There was a grim commonness from worlds apart -- random violence, caution against what may lurk within the benign and routine.
For Funk, the idea of combat had been alluring since he was a boy of 6 with GI Joes. Growing up, he hunted with his dad, played soccer and lacrosse and basketball. Always, the military seemed a possible path. One of his favorite uncles was a Marine.
Still, only Sept. 11 had made the choice clear. Funk was leaving behind a close-knit family, his 2000 black Mustang and a newfound love for boxing. He was trying to ignore friends who said they would never do the same. "I'm not going to die," they told him.
On Jan. 2, Funk left the Baltimore suburb of Reisterstown with his mother heartsick about the danger he might face. His father, who had warned his mother against tears, surprised himself by crying at the door.
Just 10 months later, Funk is stationed in the Philippines and reading "Black Hawk Down," which he has already seen at the movies, about the 1993 firefight in Somalia involving U.S. Rangers and Delta Force commandos.
He is on Page 153 and finds it sobering. "I wouldn't want to lose another Marine," he reflects, sitting on the foot locker near his bunk in his unit's borrowed barracks, located on the Philippine air base.
Death seems more possible here.
Funk and the other young Marines have grown closer in Zamboanga. They live in spare two-story quarters with enough room for the unit's 40-some men, and Peanutz and Skunks, two nap-loving adopted dogs. In the doorway, a black flag with a skull and crossbones warns: "U.S. Marines" and "Mess with the Best. Die like the Rest."
One day during a brief lull, the conversation upstairs drifts toward Iraq, where they could conceivably find themselves deployed one day. Although no one has any certainty about this, they are infantrymen, and this deployment is nearing its three-month end.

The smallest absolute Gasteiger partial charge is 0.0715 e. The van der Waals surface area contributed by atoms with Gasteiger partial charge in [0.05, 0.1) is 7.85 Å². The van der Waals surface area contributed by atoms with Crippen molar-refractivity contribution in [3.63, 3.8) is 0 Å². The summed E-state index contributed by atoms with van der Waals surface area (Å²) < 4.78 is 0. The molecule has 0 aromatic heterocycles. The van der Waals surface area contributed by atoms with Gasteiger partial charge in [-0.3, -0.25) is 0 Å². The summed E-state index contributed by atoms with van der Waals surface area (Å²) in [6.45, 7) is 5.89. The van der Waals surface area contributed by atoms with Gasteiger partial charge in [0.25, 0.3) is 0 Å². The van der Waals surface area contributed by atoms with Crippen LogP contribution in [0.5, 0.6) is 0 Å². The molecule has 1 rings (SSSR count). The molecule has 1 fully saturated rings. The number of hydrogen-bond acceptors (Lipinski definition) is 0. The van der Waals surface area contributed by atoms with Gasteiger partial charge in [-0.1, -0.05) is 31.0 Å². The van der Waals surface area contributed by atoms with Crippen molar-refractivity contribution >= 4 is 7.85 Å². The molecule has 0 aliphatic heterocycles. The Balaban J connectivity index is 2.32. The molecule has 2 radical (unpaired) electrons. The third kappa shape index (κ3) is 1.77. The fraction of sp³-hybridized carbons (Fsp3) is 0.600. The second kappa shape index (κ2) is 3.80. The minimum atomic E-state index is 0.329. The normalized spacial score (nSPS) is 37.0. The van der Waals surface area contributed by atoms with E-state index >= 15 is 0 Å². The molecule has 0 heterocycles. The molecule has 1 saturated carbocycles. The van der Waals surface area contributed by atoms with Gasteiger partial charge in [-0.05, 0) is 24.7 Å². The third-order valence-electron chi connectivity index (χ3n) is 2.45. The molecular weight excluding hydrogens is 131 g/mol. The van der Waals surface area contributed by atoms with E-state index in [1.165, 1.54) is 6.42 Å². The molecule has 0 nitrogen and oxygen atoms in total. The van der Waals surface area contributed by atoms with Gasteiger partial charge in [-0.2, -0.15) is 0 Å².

"We want Iraq," one Marine says.
"A childhood dream," jokes another.
Life here has taken on a pace and rhythm of its own. Weekends mean work. Free time means an hour at the gym or a game of PlayStation football. On Sundays, they are allowed two San Miguel beers -- if they are 21 years old. For their own safety, they are not allowed off base, except when they are performing work missions.
Most know little about Zamboanga's 600,000 people.
Those they probably know best are children who live on the base too -- and hang out near the U.S. barracks, vying for jobs shining boots. The few dollars some take home rival the earnings of many parents in Zamboanga.
"Sir Garey, shine your boots?" one sings out, then another, to Michael Garey, Funk's classmate from boot camp.
One evening, Garey looks on as a teenager plays a guitar outside the barracks. He asks to have a try. The collaboration goes so well that Garey gives the teenager pesos to buy the young Marine a guitar of his own -- which he does.
In the evenings that follow, Garey learns more. One song he comes to know best, he has learned from the teenager. He plays it often but never catches the name.
Helping the Fight The morning is hazy when they set out in another convoy of Humvees, north through Zamboanga, onto the dusty road to Cabatangan. It is Oct. 14. It is hot like July. They are wearing flak jackets and helmets and long sleeves, M-16s loaded and raised.
Today they will collaborate on the details of war, hoping to help their Marine counterparts in the Philippine military.
The Humvees pull up to a white compound that looks like a mosque, with white minarets that stand out against their jungle-green surroundings. The building is set on a gentle rise, with mountains behind it.
Closer in, it is an eerie symbol of religious war, with bullet holes along the imposing white walls and a machine-gun position out front. The roof has been blasted by mortar fire. Until a year ago, it was occupied by members of the MNLF, a Muslim separatist group.
Now it is a base for Philippine Marines, who have been part of the battle against Abu Sayyaf. Two days earlier, they took especially heavy casualties -- 11 men killed on the island of Jolo, about 60 miles away.
The U.S. troops arrive with combat refresher classes -- on the M-16, shooting positions, the M203 grenade launcher, mortar techniques and light machine guns.